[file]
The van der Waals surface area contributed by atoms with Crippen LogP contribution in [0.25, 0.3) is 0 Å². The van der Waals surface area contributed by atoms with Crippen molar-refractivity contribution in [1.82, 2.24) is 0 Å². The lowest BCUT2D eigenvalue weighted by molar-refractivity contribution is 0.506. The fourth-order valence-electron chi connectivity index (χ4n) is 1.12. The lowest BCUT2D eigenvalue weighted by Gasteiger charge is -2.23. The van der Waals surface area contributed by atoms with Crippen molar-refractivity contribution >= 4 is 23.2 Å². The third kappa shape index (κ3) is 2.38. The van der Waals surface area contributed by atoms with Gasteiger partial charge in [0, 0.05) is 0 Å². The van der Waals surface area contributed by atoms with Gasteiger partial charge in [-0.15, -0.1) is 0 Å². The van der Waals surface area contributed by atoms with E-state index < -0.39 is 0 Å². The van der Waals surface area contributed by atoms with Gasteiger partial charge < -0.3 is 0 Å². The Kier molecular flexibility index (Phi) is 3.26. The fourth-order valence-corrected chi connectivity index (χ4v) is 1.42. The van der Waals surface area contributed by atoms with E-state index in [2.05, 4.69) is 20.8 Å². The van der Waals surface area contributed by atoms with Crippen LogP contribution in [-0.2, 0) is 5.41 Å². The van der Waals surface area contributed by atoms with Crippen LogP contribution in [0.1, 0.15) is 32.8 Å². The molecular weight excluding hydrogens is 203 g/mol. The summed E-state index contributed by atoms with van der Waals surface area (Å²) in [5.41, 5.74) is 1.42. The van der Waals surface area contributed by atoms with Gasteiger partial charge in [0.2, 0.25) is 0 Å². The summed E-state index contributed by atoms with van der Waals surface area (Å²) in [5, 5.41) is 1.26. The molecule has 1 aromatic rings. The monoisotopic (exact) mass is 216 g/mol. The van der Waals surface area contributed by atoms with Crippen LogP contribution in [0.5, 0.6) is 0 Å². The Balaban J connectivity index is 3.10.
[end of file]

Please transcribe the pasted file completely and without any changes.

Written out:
The van der Waals surface area contributed by atoms with Crippen LogP contribution in [0.25, 0.3) is 0 Å². The van der Waals surface area contributed by atoms with Crippen molar-refractivity contribution in [1.82, 2.24) is 0 Å². The lowest BCUT2D eigenvalue weighted by molar-refractivity contribution is 0.506. The fourth-order valence-electron chi connectivity index (χ4n) is 1.12. The lowest BCUT2D eigenvalue weighted by Gasteiger charge is -2.23. The van der Waals surface area contributed by atoms with Crippen molar-refractivity contribution >= 4 is 23.2 Å². The third kappa shape index (κ3) is 2.38. The van der Waals surface area contributed by atoms with Gasteiger partial charge in [0, 0.05) is 0 Å². The van der Waals surface area contributed by atoms with Gasteiger partial charge in [-0.15, -0.1) is 0 Å². The van der Waals surface area contributed by atoms with E-state index < -0.39 is 0 Å². The van der Waals surface area contributed by atoms with Gasteiger partial charge < -0.3 is 0 Å². The Kier molecular flexibility index (Phi) is 3.26. The fourth-order valence-corrected chi connectivity index (χ4v) is 1.42. The van der Waals surface area contributed by atoms with E-state index in [2.05, 4.69) is 20.8 Å². The van der Waals surface area contributed by atoms with Crippen LogP contribution in [-0.2, 0) is 5.41 Å². The van der Waals surface area contributed by atoms with Crippen LogP contribution in [0.1, 0.15) is 32.8 Å². The molecular weight excluding hydrogens is 203 g/mol. The summed E-state index contributed by atoms with van der Waals surface area (Å²) in [5.41, 5.74) is 1.42. The van der Waals surface area contributed by atoms with Gasteiger partial charge in [0.2, 0.25) is 0 Å². The summed E-state index contributed by atoms with van der Waals surface area (Å²) in [5, 5.41) is 1.26. The molecule has 1 aromatic rings. The monoisotopic (exact) mass is 216 g/mol. The van der Waals surface area contributed by atoms with Crippen LogP contribution in [0.5, 0.6) is 0 Å². The Balaban J connectivity index is 3.10.